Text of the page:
Mexican retablos of the 19th century are small oil paintings,
usually done on tin, by folk artists with minimal artistic training.
The Spanish word retablo is derived from the Latin retro-tabulum,
meaning "behind the table," that is, behind the altar.
In the European middle ages, the term was used to refer to the
large screens that were placed behind altars in churches.
wooden altar screens were decorated with paintings, wood carving,
and sculptures, becoming increasingly ornate over time. Many churches
in colonial Mexico had such altar screens. Eventually, the term
retablo came to be used in reference to individual paintings on
wood, canvas, or other materials. Among some of the common folk
in those areas of Mexico where the retablo paintings on tin were
produced, they are called láminas, the term retablo being
reserved for votive paintings. The related term "santo"
refers to an image of a saint, whether painted or sculpted.
In early colonial
Mexico, wealthy Spanish or criollo (a person born to Spanish parents
in the New World) patrons commissioned religious paintings on
canvas. In the 18th century, copper was also used as a surface
medium. At that time, the middle classes made do with cruder paintings
on wood. Late in the 18th century, British metallurgists developed
a technique to bond tin to iron sheets.
a new surface medium for Mexican folk painters, who began to use
tin-plated sheets for their religious paintings of saints, or
retablos, in the 1820s. By around 1830 tin had replaced copper
and canvas as the preferred surface for retablo paintings, and
these paintings were now purchased by middle and lower-class mestizo
families rather than the wealthy classes.
sheets imported from Britain and the United States came in standard
sizes, the dimensions of retablos were also somewhat standardized.
The largest size was 14 x 20 inches. Retablo artists cut this
size of sheet into successively smaller halves, producing tinplate
surfaces of 10 x 14 inches (a very common size), 10 x 7 inches
(also very common), 7 x 5 inches, and so forth.
were commissioned by individuals or purchased from traveling artists
and used as part of home altars. These paintings on tin were especially
popular in the states of west central Mexico, including San Luis
Potosí, Zacatecas, Guanajuato, Querétaro, Jalisco,
and Michoacan. Three main centers of production were the cities
of Guadalajara, Zacatecas, and Guanajuato. Retablos on tin were
produced between the 1820s and 1920s, with the most prolific period
being from 1850-1900. Near the end of the 19th century, the influx
of color lithographs and other cheap reproductions signaled the
end of this tradition. Quality declined as the tin retablo painting
tradition faded through the first few decades of the 20th century.
The folk artists
who produced retablos in the 19th century painted in a baroque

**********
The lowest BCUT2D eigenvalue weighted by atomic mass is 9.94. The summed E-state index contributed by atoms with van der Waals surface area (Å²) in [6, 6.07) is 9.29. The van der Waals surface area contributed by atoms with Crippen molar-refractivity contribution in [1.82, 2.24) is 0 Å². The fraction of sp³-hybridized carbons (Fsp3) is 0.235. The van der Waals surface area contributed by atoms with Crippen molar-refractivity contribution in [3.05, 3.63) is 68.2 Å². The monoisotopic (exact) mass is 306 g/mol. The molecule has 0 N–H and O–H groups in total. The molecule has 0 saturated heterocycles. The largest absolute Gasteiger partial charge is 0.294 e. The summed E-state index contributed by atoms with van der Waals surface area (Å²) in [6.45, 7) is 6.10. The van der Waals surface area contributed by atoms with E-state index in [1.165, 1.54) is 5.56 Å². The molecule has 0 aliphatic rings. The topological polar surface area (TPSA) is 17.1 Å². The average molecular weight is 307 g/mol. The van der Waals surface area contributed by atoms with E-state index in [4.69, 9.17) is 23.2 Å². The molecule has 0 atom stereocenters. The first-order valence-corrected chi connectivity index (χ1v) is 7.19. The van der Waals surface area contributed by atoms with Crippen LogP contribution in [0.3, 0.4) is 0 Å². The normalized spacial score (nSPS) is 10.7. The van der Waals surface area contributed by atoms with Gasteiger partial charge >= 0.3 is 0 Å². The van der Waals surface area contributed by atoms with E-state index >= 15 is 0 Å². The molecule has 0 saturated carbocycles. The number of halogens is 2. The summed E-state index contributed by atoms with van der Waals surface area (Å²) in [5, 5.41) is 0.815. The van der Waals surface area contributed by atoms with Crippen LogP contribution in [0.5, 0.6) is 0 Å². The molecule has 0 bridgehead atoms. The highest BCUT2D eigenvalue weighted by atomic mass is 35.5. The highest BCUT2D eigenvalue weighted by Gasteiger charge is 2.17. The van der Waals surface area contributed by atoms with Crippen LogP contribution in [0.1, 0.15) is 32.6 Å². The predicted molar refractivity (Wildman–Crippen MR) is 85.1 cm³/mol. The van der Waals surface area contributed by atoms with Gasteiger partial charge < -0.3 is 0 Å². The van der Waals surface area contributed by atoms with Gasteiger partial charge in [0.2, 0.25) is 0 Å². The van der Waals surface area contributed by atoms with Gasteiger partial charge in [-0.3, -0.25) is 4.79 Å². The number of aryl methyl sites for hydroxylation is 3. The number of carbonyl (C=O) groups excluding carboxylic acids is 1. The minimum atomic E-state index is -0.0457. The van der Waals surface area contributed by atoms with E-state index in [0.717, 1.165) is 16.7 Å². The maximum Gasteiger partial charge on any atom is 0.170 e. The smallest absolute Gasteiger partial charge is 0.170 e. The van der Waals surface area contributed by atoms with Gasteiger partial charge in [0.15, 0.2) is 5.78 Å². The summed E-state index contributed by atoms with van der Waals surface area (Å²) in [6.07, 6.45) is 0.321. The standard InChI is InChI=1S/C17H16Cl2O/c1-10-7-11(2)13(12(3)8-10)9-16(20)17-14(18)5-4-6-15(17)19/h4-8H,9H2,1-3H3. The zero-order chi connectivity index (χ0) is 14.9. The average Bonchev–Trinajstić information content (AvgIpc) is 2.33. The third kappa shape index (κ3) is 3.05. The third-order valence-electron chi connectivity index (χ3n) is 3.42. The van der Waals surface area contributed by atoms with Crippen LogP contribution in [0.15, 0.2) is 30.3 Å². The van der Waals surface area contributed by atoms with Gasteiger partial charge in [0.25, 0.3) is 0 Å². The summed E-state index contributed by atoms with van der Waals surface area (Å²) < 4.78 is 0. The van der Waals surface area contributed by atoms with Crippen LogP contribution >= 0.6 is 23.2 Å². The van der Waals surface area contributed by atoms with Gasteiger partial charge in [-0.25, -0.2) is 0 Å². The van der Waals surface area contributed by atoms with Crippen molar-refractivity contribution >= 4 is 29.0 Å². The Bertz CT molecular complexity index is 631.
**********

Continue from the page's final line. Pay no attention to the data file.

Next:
manner, long since superseded by neoclassical and romantic styles
in the world of academic painting. They sought to use dramatic
poses, chiaroscuro, and realistic portrayals to convey their religious
feelings. However, these attempts were naïve, conventionalized,
and very often unsuccessful. But of course, the artists and their
patrons were not interested in the fashions of academic art. They
sought to produce an image to stimulate devotion that was readily
identifiable and lovingly decorated. Despite their lack of training,
these artists could produce ingenious and spontaneous pictures
that conveyed a strong feeling of devotion.
were painted in a limited range of colors, using reds, blues,
and dark yellows, plus flesh tones and an occasional dark green.
Sometimes there is an underpainting, typically a burnt sienna
color, that is added to the entire surface of the tin, or at least
to those parts over which a figure was to be painted. (The underpainting
is sometimes called "red bole" for the red clay that
was applied over gessoed frames prior to the application of gold
technique caused shadows to appear darker and flesh to appear
more warm and alive. These effects are not so apparent today,
as the overpainted thin layers of pigment have worn away, making
the picture appear darker and less subtle. Also, the combination
of layers of varnish, accumulation of soot, and general aging,
makes retablos look more somber today than they probably did when
to iconography, the artists depicted their Christs, Virgins, and
saints in traditional poses with standard iconography for the
saints depicted. Thus, there was not a great deal of difference
among the various artists in their compositions. Similarity was
further fostered by the fact that retablo images were typically
copied from other sources. These sources included popular images
derived from woodcuts, etchings, and engravings. Such images were
widely distributed in Mexico during the 19th century. The sources
also included paintings from previous centuries and statues in
depicted in retablos are various incidents from Jesus's life,
various advocations of the Virgin Mary, and saints. Among the
most frequently painted images are Our Lady of Refuge, Mater Dolorosa
(the sorrowful mother), el divino rostro (the face of Jesus on
Veronica's veil), Saint Joseph, the Holy Family, the Holy Child
of Atocha, and Our Lady of Guadalupe.